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Dealing With Increased Order Processing Cost For Online Retailer


SF is a division of, an internet retailer. SF operates two large server farms, each of which is a set of interconnected computers and hard drives that are used to process sales orders from customers. SF started out with one farm, then added a second farm as the volume of orders rose, and will eventually need to add additional farms over time. SF charges different divisions within the firm for processing sales orders for those divisions. The transfer price is the average actual cost of processing an order plus 10%. Actual costs are a mix of “fixed” costs of $10 million per server farm per year (which include depreciation, utilities, staff, etc.), and “variable” costs of about $0.05 per sales order (which relate mostly to the wages for staff involved in manually correcting about 1% of orders that have problems). The two server farms have a combined capacity to process about 20 million orders, but they are currently running at about 75% of that capacity. All divisions in are evaluated based on their operating profits before taxes and capital charges.

(a)    Some of the divisions have begun to complain about the high order processing costs charged by SF, and refer to quotes received from outside vendors to process orders that are much lower. They suspect that part of the problem is that SF has no incentive to control its own costs, since it gets back whatever it spends plus 10%. They have threatened to “go outside” but top management has customer privacy concerns and would prefer to process orders internally, unless the gap between inside and outside costs is too much to ignore. What suggestions do you have for top management in terms of their policy for how much SF should charge other divisions for processing sales orders?
(b)    What is the current average cost of processing an order?
(c)    A more careful evaluation of the costs incurred by SF suggests that orders are in fact generated by three different customer types: a) domestic retail customers, b) overseas retail customers, and c) corporate customers. Each customer type generates about 5 million orders currently. All of the variable costs are generated by overseas retail customers, unfamiliar with some of the data fields they have to fill in when ordering goods, and about 25% of the fixed costs (relating to specialist staff costs) are created by corporate customers who need special attention. These costs are essentially fixed since they require specialists to be available 24x7, regardless of the number of corporate customer orders processed. The remaining fixed costs are common and relate equally to all 3 products. Calculate the actual cost of processing an order for each of the three customer types. Based on the new cost structure revealed, speculate on some of the changes that downstream divisions (those buying services from SF) might undertake to benefit from the results of your analysis.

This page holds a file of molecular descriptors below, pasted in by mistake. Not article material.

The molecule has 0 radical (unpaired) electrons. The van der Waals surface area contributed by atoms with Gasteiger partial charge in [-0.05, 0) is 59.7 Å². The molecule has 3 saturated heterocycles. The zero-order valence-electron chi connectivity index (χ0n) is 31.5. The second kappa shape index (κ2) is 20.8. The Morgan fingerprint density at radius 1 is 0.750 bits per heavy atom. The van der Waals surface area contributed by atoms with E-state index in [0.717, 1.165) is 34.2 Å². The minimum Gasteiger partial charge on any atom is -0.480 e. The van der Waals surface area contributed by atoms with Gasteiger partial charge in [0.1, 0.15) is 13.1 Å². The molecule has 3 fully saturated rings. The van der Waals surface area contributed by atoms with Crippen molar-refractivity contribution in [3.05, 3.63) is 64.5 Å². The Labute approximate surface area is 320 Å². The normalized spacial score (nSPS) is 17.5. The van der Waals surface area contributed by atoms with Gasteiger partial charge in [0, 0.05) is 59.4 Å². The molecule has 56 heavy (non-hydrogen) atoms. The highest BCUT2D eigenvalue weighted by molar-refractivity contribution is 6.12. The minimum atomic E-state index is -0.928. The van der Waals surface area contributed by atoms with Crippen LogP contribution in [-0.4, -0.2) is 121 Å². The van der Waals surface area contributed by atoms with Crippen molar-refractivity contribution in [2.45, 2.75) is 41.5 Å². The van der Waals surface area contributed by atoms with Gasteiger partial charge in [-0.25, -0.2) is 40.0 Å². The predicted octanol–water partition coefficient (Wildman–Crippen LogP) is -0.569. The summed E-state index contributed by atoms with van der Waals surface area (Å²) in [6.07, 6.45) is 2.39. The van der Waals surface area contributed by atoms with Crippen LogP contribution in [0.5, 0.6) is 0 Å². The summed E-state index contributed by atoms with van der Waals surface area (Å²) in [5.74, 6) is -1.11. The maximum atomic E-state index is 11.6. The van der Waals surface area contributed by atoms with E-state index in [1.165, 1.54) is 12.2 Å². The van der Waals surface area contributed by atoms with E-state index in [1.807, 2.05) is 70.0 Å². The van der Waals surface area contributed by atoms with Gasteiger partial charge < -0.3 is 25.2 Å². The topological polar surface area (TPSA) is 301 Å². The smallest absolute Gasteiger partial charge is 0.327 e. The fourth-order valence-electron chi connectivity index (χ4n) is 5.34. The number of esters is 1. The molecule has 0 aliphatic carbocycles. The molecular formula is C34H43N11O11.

(d)    While the analysis conducted in part (c) mollified some of the divisions buying services from SF (since the outside quotes they had received related to domestic retail customers), they were still uncomfortable about having to pay for excess capacity. The remaining 75% of total fixed costs were spread over the actual orders processed. More important, they felt that the cost of processing an order declined as excess capacity declined, and then would rise sharply as a new server farm comes on line. What suggestions do you have for ways to deal with this concern?


The question belongs to Finance and it discusses about an online retailer with a subsidiary that charges more for processing orders. The average cost of processing the order and other alternatives for this issue have been discussed in the solution.

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